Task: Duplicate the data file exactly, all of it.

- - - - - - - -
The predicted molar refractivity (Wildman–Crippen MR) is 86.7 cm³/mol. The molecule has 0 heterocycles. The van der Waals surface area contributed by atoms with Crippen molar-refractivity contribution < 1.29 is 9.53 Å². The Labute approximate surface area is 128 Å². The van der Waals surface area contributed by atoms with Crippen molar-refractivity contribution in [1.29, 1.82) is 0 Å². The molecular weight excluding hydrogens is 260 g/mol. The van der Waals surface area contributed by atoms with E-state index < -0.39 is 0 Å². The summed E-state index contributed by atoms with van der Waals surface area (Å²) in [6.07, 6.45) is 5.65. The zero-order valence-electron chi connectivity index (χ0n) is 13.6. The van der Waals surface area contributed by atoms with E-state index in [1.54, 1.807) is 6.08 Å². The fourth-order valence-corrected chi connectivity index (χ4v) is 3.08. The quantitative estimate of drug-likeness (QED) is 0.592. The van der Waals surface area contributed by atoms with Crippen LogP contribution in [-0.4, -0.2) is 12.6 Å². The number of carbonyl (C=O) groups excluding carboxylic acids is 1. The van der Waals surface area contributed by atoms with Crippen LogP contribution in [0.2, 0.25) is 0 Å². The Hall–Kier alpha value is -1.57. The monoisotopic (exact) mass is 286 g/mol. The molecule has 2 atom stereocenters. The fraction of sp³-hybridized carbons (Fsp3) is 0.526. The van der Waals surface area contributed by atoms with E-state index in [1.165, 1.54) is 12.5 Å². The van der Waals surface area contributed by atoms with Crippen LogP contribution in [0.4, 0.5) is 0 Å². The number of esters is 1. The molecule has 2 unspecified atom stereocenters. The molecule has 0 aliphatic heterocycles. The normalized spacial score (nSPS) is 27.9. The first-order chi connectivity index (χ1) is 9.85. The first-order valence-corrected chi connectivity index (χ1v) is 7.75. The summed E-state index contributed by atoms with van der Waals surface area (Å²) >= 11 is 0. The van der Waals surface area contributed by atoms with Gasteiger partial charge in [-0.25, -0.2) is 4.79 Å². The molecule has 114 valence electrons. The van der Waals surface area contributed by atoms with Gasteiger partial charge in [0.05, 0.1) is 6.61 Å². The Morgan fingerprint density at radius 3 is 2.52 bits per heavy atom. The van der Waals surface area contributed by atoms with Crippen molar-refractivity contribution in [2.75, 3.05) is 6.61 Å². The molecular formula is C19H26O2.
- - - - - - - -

The predicted molar refractivity (Wildman–Crippen MR) is 86.7 cm³/mol. The molecule has 0 heterocycles. The van der Waals surface area contributed by atoms with Crippen molar-refractivity contribution < 1.29 is 9.53 Å². The Labute approximate surface area is 128 Å². The van der Waals surface area contributed by atoms with Crippen molar-refractivity contribution in [1.29, 1.82) is 0 Å². The molecular weight excluding hydrogens is 260 g/mol. The van der Waals surface area contributed by atoms with E-state index < -0.39 is 0 Å². The summed E-state index contributed by atoms with van der Waals surface area (Å²) in [6.07, 6.45) is 5.65. The zero-order valence-electron chi connectivity index (χ0n) is 13.6. The van der Waals surface area contributed by atoms with E-state index in [1.54, 1.807) is 6.08 Å². The fourth-order valence-corrected chi connectivity index (χ4v) is 3.08. The quantitative estimate of drug-likeness (QED) is 0.592. The van der Waals surface area contributed by atoms with Crippen LogP contribution in [-0.4, -0.2) is 12.6 Å². The number of carbonyl (C=O) groups excluding carboxylic acids is 1. The van der Waals surface area contributed by atoms with Crippen LogP contribution in [0.2, 0.25) is 0 Å². The Hall–Kier alpha value is -1.57. The monoisotopic (exact) mass is 286 g/mol. The molecule has 2 atom stereocenters. The fraction of sp³-hybridized carbons (Fsp3) is 0.526. The van der Waals surface area contributed by atoms with E-state index in [1.165, 1.54) is 12.5 Å². The van der Waals surface area contributed by atoms with Crippen LogP contribution in [0.4, 0.5) is 0 Å². The number of esters is 1. The molecule has 2 unspecified atom stereocenters. The molecule has 0 aliphatic heterocycles. The normalized spacial score (nSPS) is 27.9. The first-order chi connectivity index (χ1) is 9.85. The first-order valence-corrected chi connectivity index (χ1v) is 7.75. The summed E-state index contributed by atoms with van der Waals surface area (Å²) >= 11 is 0. The van der Waals surface area contributed by atoms with Gasteiger partial charge in [-0.25, -0.2) is 4.79 Å². The molecule has 114 valence electrons. The van der Waals surface area contributed by atoms with Gasteiger partial charge in [0.05, 0.1) is 6.61 Å². The Morgan fingerprint density at radius 3 is 2.52 bits per heavy atom. The van der Waals surface area contributed by atoms with Crippen molar-refractivity contribution in [2.75, 3.05) is 6.61 Å². The molecular formula is C19H26O2.